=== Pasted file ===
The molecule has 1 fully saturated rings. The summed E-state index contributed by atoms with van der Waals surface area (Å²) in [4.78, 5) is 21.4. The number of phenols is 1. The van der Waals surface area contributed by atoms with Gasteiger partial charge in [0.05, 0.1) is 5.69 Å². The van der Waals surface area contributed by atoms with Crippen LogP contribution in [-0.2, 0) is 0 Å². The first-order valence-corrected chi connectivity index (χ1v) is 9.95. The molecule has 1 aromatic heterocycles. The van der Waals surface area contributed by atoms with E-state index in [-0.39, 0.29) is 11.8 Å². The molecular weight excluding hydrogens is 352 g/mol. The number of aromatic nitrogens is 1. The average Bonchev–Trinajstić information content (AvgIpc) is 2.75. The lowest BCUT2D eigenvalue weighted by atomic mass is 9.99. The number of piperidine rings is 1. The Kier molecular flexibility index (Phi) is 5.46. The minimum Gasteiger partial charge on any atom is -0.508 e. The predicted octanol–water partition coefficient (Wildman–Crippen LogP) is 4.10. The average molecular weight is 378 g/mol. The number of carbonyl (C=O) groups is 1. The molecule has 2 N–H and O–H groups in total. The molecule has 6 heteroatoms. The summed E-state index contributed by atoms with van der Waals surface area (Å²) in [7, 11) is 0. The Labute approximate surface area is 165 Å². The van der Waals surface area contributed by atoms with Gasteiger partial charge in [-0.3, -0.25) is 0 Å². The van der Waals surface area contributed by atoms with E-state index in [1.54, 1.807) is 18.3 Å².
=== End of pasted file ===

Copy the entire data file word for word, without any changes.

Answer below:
The molecule has 1 fully saturated rings. The summed E-state index contributed by atoms with van der Waals surface area (Å²) in [4.78, 5) is 21.4. The number of phenols is 1. The van der Waals surface area contributed by atoms with Gasteiger partial charge in [0.05, 0.1) is 5.69 Å². The van der Waals surface area contributed by atoms with Crippen LogP contribution in [-0.2, 0) is 0 Å². The first-order valence-corrected chi connectivity index (χ1v) is 9.95. The molecule has 1 aromatic heterocycles. The van der Waals surface area contributed by atoms with E-state index in [-0.39, 0.29) is 11.8 Å². The molecular weight excluding hydrogens is 352 g/mol. The number of aromatic nitrogens is 1. The average Bonchev–Trinajstić information content (AvgIpc) is 2.75. The lowest BCUT2D eigenvalue weighted by atomic mass is 9.99. The number of piperidine rings is 1. The Kier molecular flexibility index (Phi) is 5.46. The minimum Gasteiger partial charge on any atom is -0.508 e. The predicted octanol–water partition coefficient (Wildman–Crippen LogP) is 4.10. The average molecular weight is 378 g/mol. The number of carbonyl (C=O) groups is 1. The molecule has 2 N–H and O–H groups in total. The molecule has 6 heteroatoms. The summed E-state index contributed by atoms with van der Waals surface area (Å²) in [7, 11) is 0. The Labute approximate surface area is 165 Å². The van der Waals surface area contributed by atoms with Gasteiger partial charge in [-0.3, -0.25) is 0 Å². The van der Waals surface area contributed by atoms with E-state index in [1.54, 1.807) is 18.3 Å².